Both supporters and opponents of same-sex marriage in Idaho are on hold after the United States District Court for the District of Idaho’s decision invalidating Idaho’s same-sex marriage ban was delayed pending appeal to the United States Court of Appeals for the Ninth Circuit. The Ninth Circuit has fast tracked the appeal, but it will not hear oral argument until September and a decision will not likely be issued for several months after that.
In the meantime, Idaho employers should prepare for the real possibility that same-sex marriages will be recognized by Idaho in the near future and take steps to comply new federal rules on same-sex marriage by determining whether to extend employee benefits to same-sex spouses and ensuring that decision is properly documented.
Same-sex spouse coverage not required
Even if same-sex marriages are recognized in Idaho, state and federal laws generally do not require employers to extend employee benefits to same-sex spouses. For example, if an Idaho employer allows employees to elect health coverage for opposite-sex spouses, the employer will not be required under federal or Idaho law to also offer coverage to same-sex spouses (even if the Idaho ban is invalidated).
Accordingly, it is important for employers to determine whether they will offer medical coverage and other employee benefits to same-sex spouses. Many employers are waiting to make a decision regarding same-sex spouse coverage until an employee requests coverage for his or her same-sex spouse. However, an after-the-fact decision can be problematic for several reasons and invites litigation. Employers that decide to limit coverage to opposite-sex spouses will be in a much better position if they document that decision before same-sex spouse coverage is requested.
Potential discrimination issues
As employers determine whether to offer coverage to same-sex spouses, they should keep in mind that although federal and Idaho law do not require employers to offer same-sex spouse coverage, other applicable law may require such coverage.
Several Idaho cities (including Boise, Coeur d’Alene, Ketchum, Moscow, Sandpoint, Idaho Falls, Pocatello and, most recently, Victor) have adopted ordinances prohibiting discrimination on the basis of sexual attraction. If Idaho begins to recognize same-sex marriage, employers that offer medical coverage and other employee benefits to opposite-sex spouses of employees in these cities could violate these non-discrimination ordinances if they do not also offer benefits to same-sex spouses.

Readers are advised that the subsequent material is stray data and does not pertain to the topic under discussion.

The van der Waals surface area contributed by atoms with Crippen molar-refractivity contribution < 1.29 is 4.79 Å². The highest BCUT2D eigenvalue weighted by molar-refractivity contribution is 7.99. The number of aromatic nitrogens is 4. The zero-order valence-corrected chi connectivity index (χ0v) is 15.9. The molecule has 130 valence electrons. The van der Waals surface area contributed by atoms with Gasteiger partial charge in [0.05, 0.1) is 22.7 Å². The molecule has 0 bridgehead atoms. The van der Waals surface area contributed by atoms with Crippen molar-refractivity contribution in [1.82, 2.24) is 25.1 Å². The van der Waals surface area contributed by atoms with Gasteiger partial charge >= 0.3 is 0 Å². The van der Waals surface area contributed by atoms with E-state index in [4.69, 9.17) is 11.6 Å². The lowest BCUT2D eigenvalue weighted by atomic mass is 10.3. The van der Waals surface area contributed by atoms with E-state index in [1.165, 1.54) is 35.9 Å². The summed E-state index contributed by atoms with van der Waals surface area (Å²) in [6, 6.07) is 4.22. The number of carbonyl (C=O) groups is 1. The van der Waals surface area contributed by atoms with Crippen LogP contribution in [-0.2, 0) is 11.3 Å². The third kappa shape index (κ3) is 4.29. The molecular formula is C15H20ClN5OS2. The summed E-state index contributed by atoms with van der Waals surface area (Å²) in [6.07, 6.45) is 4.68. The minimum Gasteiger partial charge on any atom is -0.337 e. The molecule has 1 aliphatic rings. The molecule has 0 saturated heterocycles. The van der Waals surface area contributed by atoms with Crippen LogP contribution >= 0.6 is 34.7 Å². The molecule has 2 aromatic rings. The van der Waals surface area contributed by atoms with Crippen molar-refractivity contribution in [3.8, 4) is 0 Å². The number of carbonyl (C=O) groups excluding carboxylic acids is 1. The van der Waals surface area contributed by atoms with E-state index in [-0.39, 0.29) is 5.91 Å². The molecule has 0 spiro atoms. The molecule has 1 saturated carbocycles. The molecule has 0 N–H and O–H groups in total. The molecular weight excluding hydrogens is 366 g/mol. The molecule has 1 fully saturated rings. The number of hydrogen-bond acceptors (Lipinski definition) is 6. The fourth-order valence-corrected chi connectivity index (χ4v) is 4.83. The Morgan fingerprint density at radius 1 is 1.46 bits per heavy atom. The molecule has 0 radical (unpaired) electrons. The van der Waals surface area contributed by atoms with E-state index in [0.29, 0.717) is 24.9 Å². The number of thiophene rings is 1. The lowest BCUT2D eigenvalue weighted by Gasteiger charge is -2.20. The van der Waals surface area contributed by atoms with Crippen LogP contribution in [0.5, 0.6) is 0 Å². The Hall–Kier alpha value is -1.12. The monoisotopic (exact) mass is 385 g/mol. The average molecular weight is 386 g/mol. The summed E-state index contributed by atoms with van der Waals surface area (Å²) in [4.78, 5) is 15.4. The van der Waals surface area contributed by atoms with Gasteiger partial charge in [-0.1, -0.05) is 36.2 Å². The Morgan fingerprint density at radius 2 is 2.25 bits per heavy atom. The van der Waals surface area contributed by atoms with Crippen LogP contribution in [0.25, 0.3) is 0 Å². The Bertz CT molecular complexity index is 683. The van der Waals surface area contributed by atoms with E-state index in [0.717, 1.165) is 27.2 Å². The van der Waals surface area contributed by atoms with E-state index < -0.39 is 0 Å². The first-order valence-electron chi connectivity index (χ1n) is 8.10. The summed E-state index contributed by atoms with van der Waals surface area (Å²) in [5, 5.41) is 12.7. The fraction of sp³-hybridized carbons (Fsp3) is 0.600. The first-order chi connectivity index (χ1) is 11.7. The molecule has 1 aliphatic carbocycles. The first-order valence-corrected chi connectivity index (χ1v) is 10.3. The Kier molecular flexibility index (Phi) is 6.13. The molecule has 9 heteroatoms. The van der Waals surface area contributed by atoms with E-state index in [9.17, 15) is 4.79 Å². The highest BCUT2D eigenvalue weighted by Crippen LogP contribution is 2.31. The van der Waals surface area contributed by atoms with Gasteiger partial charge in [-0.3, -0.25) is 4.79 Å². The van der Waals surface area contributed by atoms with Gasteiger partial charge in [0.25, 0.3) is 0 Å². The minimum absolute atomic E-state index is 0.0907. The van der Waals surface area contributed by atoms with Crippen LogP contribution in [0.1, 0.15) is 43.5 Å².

In addition, the law of other states may require Idaho employers offering opposite-sex spouse benefits to employees in other states to also offer same-sex spouse benefits. For example, if an Idaho employer has California employees, any spousal coverage should be offered to both opposite-sex and same-sex spouses of California employees.
Potential employment tax issues
Finally, as employers determine whether or not to offer same-sex spouse coverage, they should also examine the employment tax consequences of that decision.
For federal employment tax purposes, same-sex spouse coverage is generally tax-free. However, the value of benefits provided to same-sex spouses is taxable for Idaho income tax purposes. This may change depending on the Ninth Circuit’s decision on Idaho’s same-sex marriage ban. The taxation of benefits provided to same-sex couples varies from state to state.
Ensure plan documentation reflects decision
Once an employer decides whether or not to offer coverage to same-sex spouses, it should carefully review plan documentation to confirm it is consistent with that decision.
Plan documentation for medical and other employee benefits is often ambiguous. For example, many medical plans define spouse as any “legal spouse.” This definition is ambiguous in light of the many recent changes to the law regarding same-sex spouses and should be clarified. An ambiguous definition of spouse can cause a significant litigation risk if a same-sex spouse is denied coverage and is inclined to test his or her rights in court.
Even though many questions remain regarding an employer’s obligation to recognize same-sex spouses, it is important for employers to be proactive in deciding whether or not to offer same-sex spouse coverage and ensuring that plan documents are revised accordingly.
Bret Clark is an attorney with Holland & Hart LLP. He specializes in employee benefits and executive compensation matters.